By John Cameron -- Sept. 2006
Desktops, laptops, servers and data centers are packed
with data, and the amount stored is growing at a staggering
rate. In 2005, hard disk manufacturers shipped 30 exabytes;
that's enough to store three million days of HD video
or all the words ever spoken by humans – times
six. With the explosive growth of online multimedia --
particularly video -- that number is forecast to double
in less than three years.
The problem isn't keeping up with demand for capacity
or paying for the raw drives. Increases in recording
density and intense competition among manufacturers mean
the price-per-gigabyte of disk drives is falling by 30
to 50 percent each year.
The real challenge is managing storage systems to provide
fast, accurate access to active data, secure storage
of proprietary data, and reliable access to vast amounts
of archived data -- all while minimizing the loss of
business-critical data to hardware failures or human
Storage management is increasingly making up a larger
part of storage-related IT budgets. Declining costs for
storage infrastructure are being offset by steadily rising
administration costs, as enterprises hire more – and
more experienced – staff to oversee ballooning
Just as in other fields of infrastructure management,
taking human work out of the system reduces the likelihood
of problems, speeds responses to issues, and helps control
costs. In addition, automated storage management has
the potential to increase businesses' agility by handing
any changes to the storage infrastructure in minutes
instead of weeks.
"It's just too much for people to handle. You have
to get machines to do it for you," says Alistair
Veitch, who leads a team of HP researchers working to
automate storage management.
One of the first steps in making this happen, he says,
is to establish goals for data storage. For example,
how long are documents to be kept before deleting or
archiving, and what standards for storage and archiving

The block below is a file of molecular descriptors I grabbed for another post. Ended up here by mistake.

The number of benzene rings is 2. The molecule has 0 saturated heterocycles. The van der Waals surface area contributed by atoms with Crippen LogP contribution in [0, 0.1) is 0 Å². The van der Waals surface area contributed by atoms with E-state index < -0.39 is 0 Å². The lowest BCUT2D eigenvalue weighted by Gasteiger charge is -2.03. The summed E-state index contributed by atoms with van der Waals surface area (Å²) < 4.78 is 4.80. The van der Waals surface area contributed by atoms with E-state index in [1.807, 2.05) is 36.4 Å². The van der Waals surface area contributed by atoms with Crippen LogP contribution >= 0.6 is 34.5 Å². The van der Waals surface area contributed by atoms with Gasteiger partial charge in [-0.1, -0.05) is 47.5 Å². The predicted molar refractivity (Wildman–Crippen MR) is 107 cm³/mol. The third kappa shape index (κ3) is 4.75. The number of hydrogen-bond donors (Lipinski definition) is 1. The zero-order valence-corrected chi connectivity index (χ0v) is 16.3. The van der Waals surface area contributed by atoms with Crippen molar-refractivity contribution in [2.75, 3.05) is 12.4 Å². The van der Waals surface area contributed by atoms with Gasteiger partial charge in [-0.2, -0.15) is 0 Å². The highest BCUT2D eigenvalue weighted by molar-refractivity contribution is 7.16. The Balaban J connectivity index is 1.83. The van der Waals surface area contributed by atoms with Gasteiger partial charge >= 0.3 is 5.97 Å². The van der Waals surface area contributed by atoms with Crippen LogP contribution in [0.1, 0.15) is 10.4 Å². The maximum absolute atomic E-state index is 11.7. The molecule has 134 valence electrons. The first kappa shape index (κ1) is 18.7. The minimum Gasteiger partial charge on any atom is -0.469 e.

do you have to comply with?
These standards may include internal goals as well as
government regulations such as those in the U.S. Sarbanes-Oxley
Act, the Gramm-Leach-Bliley Act and the U.S. PATRIOT
Act, as well as numerous other industry, agency, state
and international requirements. Administrators also need
to implement mechanisms to ensure that there is sufficient
data and/or document redundancy to provide backup in
the event of a failure, but no more than is necessary
for that purpose, since additional redundancy leads to
wasted capacity and version control problems.
HP Labs, HP's central research facility, is developing
better ways to access and manage data and information,
as well as managing the storage infrastructure that makes
it all possible.
Researchers are taking a multi-pronged approach to the
problem, attacking everything from management of the
low-level infrastructure to information lifecycle management
(ILM), which considers every aspect of the life of enterprise
data, breaking it down into creation, operational (actively
reviewed and modified), transitional (occasionally accessed)
and records management (archiving) phases.
"It's not just making the storage system perform
well," says Veitch. "We need to make it reliable
and compliant with regulations. It has to be able to
distinguish different types of data. There are a huge
range of problems to be solved."
ILM systems don't just save storage costs and automate
discovery. They also create opportunities for businesses
to locate and manage information assets by business value,
enabling greater alignment between business and IT.
HP Labs researchers are going beyond current rules-based
systems to build storage systems that understand the
types of storage options, and then use smart classification
of data to seamlessly and automatically migrate documents
between tiers, all while ensuring that compliance and
regulatory goals are met.
Researchers are also exploring ways to reduce administrative
complexity (and more importantly, the time taken for
what should be routine tasks) by automating the entire
provisioning process. A sophisticated suite of software
tools can determine a complete storage system design,
given only business goals. Using this software, system
architects can design new systems or evaluate and troubleshoot
existing ones in a fraction of the time, and be more
certain that their solutions are correct.
All this research -- and the products and developments
that result -- is part of HP Labs' goal of ensuring that
business determines the shape of IT solutions, and not
the other way around.